Designed for the ZX Spectrum, the game provided nine holes and a variety of obstacles to putt the ball around. Crazy Golf was released at a time when dozens of other games were hitting the Spectrum market, and although it was released under the Sinclair name and reviewed in magazines such as Crash, it didn’t make much impact. The game itself employed a fairly rudimentary control system, whereby the player selects the angle of the shot at the top left of the screen, sets the range via a bar along the top, and then presses the RETURN key to take the shot.

The game was called Crazy Golf on the cover, but weirdly, the loading screen spelled the name as Krazy Golf. The early games industry was strange.

If you’ve been following our Source Code articles each month, you will have seen the pinball game where a ball bounces off various surfaces. In that example, we used a few shortcuts to approximate the bounce angles. Here, we’re only going to have horizontal and vertical walls, so we can use some fairly straightforward maths to calculate more precisely the new angle as the ball bounces off a surface. In the original game, the ball was limited to only 16 angles, and the ball moved at the same speed regardless of the strength of the shot. We’re going to improve on this a bit so that there’s more flexibility around the shot angle; we’ll also get the ball to start moving fast and then reduce its speed until it stops.

Horizontal or vertical obstruction?

To make this work, we need to have a way of defining whether an obstruction is horizontal or vertical, as the calculation is different for each. We’ll have a background graphic showing the course and obstacles, but we’ll also need another map to check our collisions. We need to make a collision map that just has the obstacles on it, so we need a white background; mark all the horizontal surfaces red and all the vertical surfaces blue.

As we move the ball around the screen (in much the same way as our pinball game) we check to see if it has collided with a surface by sampling the colours of the pixels from the collision map. If the pixel’s blue, we know that the ball has hit a vertical wall; if it’s red, the wall’s horizontal. We then calculate the new angle for the ball. If we mark the hole as black, then we can also test for collision with that – if the ball’s in the hole, the game ends.

The pointer’s angle is rotated using degrees, but we’ll use radians for our ball direction as it will simplify our movement and bounce calculations.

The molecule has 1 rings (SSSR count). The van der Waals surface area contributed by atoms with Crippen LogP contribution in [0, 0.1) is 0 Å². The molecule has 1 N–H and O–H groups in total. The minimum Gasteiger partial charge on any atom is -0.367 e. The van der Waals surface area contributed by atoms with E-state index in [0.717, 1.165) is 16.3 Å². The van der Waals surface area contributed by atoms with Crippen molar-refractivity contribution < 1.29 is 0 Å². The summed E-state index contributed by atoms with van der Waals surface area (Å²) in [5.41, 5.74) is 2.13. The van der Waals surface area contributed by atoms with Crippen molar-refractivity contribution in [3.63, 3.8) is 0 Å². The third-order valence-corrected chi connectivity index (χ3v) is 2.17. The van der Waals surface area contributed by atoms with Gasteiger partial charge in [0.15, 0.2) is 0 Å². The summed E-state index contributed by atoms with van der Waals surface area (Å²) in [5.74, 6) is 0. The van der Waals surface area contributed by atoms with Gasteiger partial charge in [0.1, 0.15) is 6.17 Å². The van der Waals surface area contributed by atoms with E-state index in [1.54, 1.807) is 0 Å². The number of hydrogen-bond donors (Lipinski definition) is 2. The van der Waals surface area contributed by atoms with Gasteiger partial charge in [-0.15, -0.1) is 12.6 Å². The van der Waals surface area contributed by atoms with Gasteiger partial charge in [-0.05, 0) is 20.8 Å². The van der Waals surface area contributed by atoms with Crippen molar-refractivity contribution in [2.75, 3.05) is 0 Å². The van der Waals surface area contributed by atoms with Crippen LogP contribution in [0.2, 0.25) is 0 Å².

Get the code

We have our ball bouncing mechanism, so now we need our user interaction system. We’ll use the left and right arrow keys to rotate our pointer, which designates the direction of the next shot. We also need a range-setting gizmo, which will be shown as a bar at the top of the screen. We can make that grow and shrink with the up and down arrows.

Then when we press the RETURN key, we transfer the pointer angle and the range to the ball and watch it go. We ought to count each shot so that we can display a tally to the player once they’ve putted the ball into the hole. From this point, it’s a simple task to create another eight holes – and then you’ll have a full crazy golf game!

Here’s Mark’s code for a simple golf game. To get it running on your system, you’ll need to install Pygame Zero. And for the full code, head to our Github.

Get your copy of Wireframe issue 55

You can read more features like this one in Wireframe issue 54, available directly from Raspberry Pi Press — we deliver worldwide.

And if you’d like a handy digital version of the magazine, you can also download issue 54 for free in PDF format.

The post Code a Spectrum-style Crazy Golf game | Wireframe #54 appeared first on Raspberry Pi.

AWS Config RDK: Deploying the Custom Rules using the Terraform

Post Syndicated from Madhu Sarma original https://aws.amazon.com/blogs/devops/aws-config-rdk-deploying-the-custom-rules-using-the-terraform/

To help customers using the Terraform for multi-cloud infrastructure deployment, we have introduced a new feature in the AWS Config Rule Development Kit (RDK) that allows you to export custom AWS Config rules to Terraform files so that you can deploy the RDK rules with Terraform.

This blog post is a complement to the previous post – How to develop custom AWS Config rules using the Rule Development Kit. Here I will show you how to prototype, develop, and deploy custom AWS Config rules. The steps for prototyping and developing the custom AWS Config rules remain identical, while a variation exists in the deployment step, which I’ll walk you through in detail. I would encourage you to review the previous blog post, so that you can follow along here.